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Breast Cancer Research

Open Access

Predicting survival from gene expression data by generalized partial least squares regression

  • HL Størvold1 and
  • OC Lingjærde1
Breast Cancer Research20057(Suppl 2):P4.43

https://doi.org/10.1186/bcr1173

Published: 17 June 2005

Keywords

Partial Little SquareGene Expression DataConjugate GradientConjugate Gradient MethodPartial Little Square

Background

There is considerable interest in linking microarray-based gene expression profiles to clinical endpoint variables such as survival. Standard statistical methodologies typically fail when the number of covariates (genes) far exceeds the number of samples (patients). For example, the standard Cox proportional hazards model cannot be directly applied to data of this form. Several methods have been proposed for dealing with this problem in Cox regression, including partial least squares regression (PLS) [1]. Nguyen and Rocke [2] proposed first applying PLS in order to derive a small set of covariates, and then performing proportional hazards regression on the reduced set of covariates. In their approach, however, PLS is applied to survival times without taking into consideration the fact that the latter may be censored. A further problem with their approach is that the PLS step of their procedure is based on the assumption of a Gaussian (normal) likelihood.

Methods

Here, we propose a novel method for combining Cox proportional hazards regression and PLS. This method is a direct generalization of PLS to arbitrary likelihoods, whereas the original PLS method (including that used by Nguyen and Rocke) is designed for Gaussian likelihoods only. Furthermore, in our method PLS is directly integrated with the optimization of the Cox partial likelihood. Specifically, we propose to utilize the equivalence between PLS and a modification of the well-known numerical optimization method called the conjugate gradients (CG) algorithm: applying the modified CG algorithm to a Gaussian likelihood yields PLS. We propose instead to apply the modified CG algorithm to the Cox partial likelihood, hence directly generalizing the PLS algorithm to the Cox likelihood. Our method will take into account the censoring of the outputs, as only the original data will be used during the estimation. Our method also easily generalizes to other likelihoods than the Cox proportional hazards likelihood.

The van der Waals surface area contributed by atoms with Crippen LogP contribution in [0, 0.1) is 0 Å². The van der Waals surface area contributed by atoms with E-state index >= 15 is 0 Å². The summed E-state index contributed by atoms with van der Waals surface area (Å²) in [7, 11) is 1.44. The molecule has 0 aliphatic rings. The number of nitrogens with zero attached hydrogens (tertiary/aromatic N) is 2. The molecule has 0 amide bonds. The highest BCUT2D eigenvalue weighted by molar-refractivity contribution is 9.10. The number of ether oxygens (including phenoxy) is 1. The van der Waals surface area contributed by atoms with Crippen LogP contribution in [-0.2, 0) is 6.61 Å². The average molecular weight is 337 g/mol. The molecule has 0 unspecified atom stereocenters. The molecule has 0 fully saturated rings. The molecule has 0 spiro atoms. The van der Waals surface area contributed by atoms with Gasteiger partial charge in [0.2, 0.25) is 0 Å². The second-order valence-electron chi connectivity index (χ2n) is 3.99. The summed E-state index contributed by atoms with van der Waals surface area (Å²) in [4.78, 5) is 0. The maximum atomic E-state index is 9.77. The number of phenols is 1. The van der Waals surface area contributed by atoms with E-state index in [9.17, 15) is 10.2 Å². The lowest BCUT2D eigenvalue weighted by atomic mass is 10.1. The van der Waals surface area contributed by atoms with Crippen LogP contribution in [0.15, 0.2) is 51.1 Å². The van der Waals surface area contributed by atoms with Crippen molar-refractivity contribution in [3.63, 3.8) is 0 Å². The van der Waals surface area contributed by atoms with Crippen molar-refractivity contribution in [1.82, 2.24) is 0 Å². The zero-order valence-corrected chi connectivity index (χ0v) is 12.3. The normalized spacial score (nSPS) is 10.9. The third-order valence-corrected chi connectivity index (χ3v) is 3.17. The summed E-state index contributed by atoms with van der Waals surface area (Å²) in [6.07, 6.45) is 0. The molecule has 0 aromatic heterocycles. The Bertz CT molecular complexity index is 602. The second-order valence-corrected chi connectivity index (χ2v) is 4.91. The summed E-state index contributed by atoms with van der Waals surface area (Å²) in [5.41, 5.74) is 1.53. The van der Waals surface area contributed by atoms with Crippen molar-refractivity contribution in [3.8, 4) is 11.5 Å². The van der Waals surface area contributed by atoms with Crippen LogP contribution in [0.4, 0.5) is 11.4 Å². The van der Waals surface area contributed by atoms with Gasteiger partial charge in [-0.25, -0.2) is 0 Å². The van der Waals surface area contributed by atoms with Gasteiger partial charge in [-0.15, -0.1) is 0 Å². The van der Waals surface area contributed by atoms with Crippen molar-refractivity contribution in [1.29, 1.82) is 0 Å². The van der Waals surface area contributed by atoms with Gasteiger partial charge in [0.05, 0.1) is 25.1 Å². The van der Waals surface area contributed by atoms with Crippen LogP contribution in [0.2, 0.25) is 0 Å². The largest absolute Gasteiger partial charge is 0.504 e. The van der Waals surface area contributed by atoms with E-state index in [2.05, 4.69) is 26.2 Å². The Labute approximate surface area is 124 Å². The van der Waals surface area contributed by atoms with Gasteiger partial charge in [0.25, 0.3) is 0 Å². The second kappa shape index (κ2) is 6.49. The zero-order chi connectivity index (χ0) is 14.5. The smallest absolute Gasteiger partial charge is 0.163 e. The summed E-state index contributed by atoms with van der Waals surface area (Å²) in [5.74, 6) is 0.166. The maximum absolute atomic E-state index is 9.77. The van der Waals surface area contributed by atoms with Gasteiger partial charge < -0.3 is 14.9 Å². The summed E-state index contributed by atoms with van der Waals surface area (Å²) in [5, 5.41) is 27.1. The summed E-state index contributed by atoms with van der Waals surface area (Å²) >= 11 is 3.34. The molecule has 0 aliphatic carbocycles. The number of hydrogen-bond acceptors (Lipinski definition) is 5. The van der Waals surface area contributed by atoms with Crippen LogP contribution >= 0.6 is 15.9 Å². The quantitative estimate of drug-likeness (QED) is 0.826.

Results

We present results from the use of these methods for a dataset containing gene expression data and survival outcome from patients with breast cancer published by Sørlie and colleagues [3].

Conclusion

We have presented a method for generalizing PLS that utilizes the equivalence between PLS and the well-known conjugate gradients method. We have applied this method to a Cox partial likelihood to predict survival outcome for patients based on gene expression data. The generalized PLS method presented could easily be applied to other likelihoods as well.

Authors’ Affiliations

(1)
Bioinformatics Group, Department of Informatics, University of Oslo, Norway

References

  1. Lingjærde OC, Christophersen N: Shrinkage structures of partial least squares. Scand J Stat. 2000, 27: 459-473. 10.1111/1467-9469.00201.View ArticleGoogle Scholar
  2. Nguyen DV, Rocke DM: Partial least squares proportional hazards regression for application to DNA microarray survival data. Bioinformatics. 2002, 18: 1625-1632. 10.1093/bioinformatics/18.12.1625.View ArticlePubMedGoogle Scholar
  3. Sørlie T, Perou CM, Tibshirani R, Aas T, Geisler S, Johansen H, Hastie T, Eisen MB, van de Rijn M, Jeffrey SS, et al: Gene expression patterns of breast carcinomas distinguish tumor subclasses with clinical implications. Proc Natl Acad Sci USA. 2001, 98: 10869-10874. 10.1073/pnas.191367098.View ArticlePubMedPubMed CentralGoogle Scholar

Copyright

© BioMed Central 2005

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